"Rumble, young man, rumble," used to be his battle cry.
But Muhammad Ali is an old man now, ravaged by his years in the ring and his decades of braving Parkinson's disease. The voice that used to bellow that he was "The Greatest" is muted now, save for those times in the mornings when he is able to whisper his thoughts.
The face, though, is still that of the most recognizable man on earth. Maybe not as finely chiseled as it was in his prime, but close enough.
"It's not like he doesn't look like himself," said his oldest daughter, Maryum "May May" Ali. "It's the same face, the Parkinson's hasn't affected that."
Ali turns 70 on Tuesday, giving Baby Boomers who grew up with him one more reason to reflect on their own advancing years.
He's fought Parkinson's the way he fought the late Joe Frazier, never giving an inch. But it's a fight he can't win, and nearly 30 years of living with it has taken a heavy toll.
"He would always just say to his family, 'These are the cards I was dealt, so don't be sad'," Maryum Ali said.
How Ali got the incurable disease will never be known. What is known is that patients gradually lose brain cells that produce dopamine, a chemical key to the circuitry that controls muscle movement. Ali once calculated that he took 29,000 punches to the head in a career that spanned more than two decades.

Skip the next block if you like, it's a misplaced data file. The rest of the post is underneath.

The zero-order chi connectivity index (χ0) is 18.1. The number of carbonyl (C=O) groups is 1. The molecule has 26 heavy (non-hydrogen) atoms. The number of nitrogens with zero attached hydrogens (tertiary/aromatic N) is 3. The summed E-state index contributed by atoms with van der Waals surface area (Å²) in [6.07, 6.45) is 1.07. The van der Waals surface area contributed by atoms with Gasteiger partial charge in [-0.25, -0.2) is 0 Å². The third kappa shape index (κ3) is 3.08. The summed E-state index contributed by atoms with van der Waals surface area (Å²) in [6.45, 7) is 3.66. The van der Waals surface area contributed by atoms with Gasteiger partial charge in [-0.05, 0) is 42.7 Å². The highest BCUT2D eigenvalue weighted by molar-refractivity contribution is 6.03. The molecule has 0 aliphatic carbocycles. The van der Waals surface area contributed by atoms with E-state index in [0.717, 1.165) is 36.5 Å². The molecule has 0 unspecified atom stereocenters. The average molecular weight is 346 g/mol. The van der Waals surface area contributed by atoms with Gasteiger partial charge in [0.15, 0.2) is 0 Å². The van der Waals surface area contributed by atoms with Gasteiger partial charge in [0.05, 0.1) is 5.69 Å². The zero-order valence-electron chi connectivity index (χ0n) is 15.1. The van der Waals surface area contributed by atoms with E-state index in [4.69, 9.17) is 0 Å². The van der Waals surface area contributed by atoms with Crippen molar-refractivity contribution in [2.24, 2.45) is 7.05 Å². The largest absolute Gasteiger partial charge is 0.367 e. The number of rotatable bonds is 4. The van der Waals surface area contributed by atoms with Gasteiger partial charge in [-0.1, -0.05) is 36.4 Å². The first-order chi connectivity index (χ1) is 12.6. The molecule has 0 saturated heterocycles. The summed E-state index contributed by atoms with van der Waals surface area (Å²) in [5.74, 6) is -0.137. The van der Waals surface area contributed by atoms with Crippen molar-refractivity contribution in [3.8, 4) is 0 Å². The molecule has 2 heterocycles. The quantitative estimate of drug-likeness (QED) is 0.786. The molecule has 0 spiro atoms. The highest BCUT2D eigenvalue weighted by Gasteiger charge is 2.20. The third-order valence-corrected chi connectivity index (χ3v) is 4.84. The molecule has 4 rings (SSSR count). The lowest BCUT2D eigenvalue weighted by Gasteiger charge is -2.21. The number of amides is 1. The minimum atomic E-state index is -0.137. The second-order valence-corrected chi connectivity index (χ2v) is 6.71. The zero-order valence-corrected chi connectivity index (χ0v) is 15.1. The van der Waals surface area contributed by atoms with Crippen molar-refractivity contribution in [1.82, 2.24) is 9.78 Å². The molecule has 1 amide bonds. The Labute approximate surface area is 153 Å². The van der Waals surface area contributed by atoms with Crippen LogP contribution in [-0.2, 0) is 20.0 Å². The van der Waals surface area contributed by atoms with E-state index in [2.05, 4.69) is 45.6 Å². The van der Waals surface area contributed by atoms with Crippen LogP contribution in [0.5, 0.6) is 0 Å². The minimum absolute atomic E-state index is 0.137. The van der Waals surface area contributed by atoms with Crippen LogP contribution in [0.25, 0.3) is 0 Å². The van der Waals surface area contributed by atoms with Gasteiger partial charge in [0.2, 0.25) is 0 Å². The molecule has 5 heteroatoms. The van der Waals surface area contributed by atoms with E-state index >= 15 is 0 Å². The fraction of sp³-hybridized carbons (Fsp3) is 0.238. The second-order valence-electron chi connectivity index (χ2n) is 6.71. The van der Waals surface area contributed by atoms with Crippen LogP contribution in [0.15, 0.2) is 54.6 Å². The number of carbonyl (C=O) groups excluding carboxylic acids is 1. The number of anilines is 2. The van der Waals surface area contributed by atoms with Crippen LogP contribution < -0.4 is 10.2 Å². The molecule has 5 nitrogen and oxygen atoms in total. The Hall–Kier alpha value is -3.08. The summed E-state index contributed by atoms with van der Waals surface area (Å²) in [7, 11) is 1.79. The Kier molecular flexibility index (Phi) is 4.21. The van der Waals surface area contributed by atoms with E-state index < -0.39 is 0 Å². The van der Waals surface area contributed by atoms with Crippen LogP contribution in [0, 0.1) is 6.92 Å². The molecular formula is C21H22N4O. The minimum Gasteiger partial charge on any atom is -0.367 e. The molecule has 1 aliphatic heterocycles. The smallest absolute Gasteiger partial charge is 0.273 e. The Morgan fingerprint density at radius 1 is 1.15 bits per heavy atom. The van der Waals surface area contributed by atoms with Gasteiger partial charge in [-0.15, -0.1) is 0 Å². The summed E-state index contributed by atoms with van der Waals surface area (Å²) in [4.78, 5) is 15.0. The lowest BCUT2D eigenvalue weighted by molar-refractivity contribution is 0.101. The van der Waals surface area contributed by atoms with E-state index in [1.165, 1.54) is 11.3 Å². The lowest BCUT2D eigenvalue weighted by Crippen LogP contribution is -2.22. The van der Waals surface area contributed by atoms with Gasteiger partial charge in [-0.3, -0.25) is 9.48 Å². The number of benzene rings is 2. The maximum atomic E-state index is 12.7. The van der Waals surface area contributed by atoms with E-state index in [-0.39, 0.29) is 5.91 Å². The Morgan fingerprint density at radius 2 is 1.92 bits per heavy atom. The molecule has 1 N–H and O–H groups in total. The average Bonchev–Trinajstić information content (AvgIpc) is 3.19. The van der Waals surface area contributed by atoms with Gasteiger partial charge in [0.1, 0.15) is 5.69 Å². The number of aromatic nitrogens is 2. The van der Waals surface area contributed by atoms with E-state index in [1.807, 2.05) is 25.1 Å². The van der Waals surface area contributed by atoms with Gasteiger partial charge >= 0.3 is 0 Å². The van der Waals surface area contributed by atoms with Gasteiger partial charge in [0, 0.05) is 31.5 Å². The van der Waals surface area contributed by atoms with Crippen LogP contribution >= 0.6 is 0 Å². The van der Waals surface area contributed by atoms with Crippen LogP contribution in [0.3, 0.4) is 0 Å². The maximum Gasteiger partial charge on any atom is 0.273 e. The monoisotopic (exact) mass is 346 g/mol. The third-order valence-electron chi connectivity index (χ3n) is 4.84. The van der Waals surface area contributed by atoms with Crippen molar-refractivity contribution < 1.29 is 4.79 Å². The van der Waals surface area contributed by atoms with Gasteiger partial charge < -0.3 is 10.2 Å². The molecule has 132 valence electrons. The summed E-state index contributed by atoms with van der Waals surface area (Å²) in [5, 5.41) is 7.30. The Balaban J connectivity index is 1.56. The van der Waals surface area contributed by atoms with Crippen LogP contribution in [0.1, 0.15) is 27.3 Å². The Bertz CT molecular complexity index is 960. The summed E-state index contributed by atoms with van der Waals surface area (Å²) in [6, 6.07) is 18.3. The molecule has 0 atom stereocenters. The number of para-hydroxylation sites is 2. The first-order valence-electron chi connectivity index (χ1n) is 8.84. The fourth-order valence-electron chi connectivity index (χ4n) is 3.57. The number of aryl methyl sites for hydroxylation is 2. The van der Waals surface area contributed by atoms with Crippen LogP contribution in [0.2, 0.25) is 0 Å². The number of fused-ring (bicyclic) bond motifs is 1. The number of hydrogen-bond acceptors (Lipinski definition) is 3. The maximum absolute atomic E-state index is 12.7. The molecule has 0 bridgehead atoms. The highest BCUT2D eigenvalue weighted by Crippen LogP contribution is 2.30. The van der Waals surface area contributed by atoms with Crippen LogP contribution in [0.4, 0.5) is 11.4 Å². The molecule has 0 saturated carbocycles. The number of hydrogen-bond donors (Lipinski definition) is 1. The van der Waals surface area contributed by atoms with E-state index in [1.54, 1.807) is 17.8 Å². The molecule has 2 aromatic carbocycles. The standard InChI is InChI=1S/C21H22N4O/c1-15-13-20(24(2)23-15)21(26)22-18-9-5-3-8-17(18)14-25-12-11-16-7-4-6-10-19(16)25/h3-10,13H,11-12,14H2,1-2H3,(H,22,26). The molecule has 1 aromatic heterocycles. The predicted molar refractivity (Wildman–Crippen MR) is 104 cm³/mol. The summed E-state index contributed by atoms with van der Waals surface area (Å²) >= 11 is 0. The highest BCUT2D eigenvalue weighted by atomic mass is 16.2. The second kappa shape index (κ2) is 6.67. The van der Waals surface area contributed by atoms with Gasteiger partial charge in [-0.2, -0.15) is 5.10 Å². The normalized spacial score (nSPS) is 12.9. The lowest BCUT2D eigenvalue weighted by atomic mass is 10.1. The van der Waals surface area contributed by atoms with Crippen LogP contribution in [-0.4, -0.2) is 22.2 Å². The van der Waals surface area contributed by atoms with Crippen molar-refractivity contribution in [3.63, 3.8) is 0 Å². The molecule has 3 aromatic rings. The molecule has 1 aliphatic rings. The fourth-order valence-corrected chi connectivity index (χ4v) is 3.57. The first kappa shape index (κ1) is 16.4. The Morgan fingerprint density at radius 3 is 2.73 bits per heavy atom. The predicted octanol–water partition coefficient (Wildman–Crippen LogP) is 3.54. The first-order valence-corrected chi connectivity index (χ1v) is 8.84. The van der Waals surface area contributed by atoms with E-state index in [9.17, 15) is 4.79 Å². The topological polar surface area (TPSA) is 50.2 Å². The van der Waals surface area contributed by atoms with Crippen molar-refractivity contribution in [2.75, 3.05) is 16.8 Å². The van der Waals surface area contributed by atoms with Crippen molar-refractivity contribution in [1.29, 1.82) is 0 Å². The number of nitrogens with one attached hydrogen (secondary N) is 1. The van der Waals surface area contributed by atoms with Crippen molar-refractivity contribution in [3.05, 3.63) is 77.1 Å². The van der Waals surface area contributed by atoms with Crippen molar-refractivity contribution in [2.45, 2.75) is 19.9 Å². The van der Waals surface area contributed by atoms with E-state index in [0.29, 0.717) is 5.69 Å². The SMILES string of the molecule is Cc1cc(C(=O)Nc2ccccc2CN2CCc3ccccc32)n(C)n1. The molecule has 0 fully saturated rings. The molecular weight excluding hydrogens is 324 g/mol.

By the final stages of his career, he was slurring his words. Not long afterward, he was diagnosed with Parkinson's.
Ali's fights often went 15 rounds and he would often stick his head out and dare opponents to land punches. The stories of his legendary battles with Frazier and Foreman are etched in the fabric of the times, monuments to a sport that has never been the same since he retired.
Back then, no one could have imagined the Ali they see now. Bombastic on the stage, he taunted opponents and teased world figures, once telling Philippines president Ferdinand Marcos: "I saw your wife. You're not as dumb as you look."
"He could do things a lot of people wanted to do but couldn't do," said senior sports correspondent Ed Schuyler Jr., who covered Ali's fights. "He was Muhammad Ali. There will never be another like him."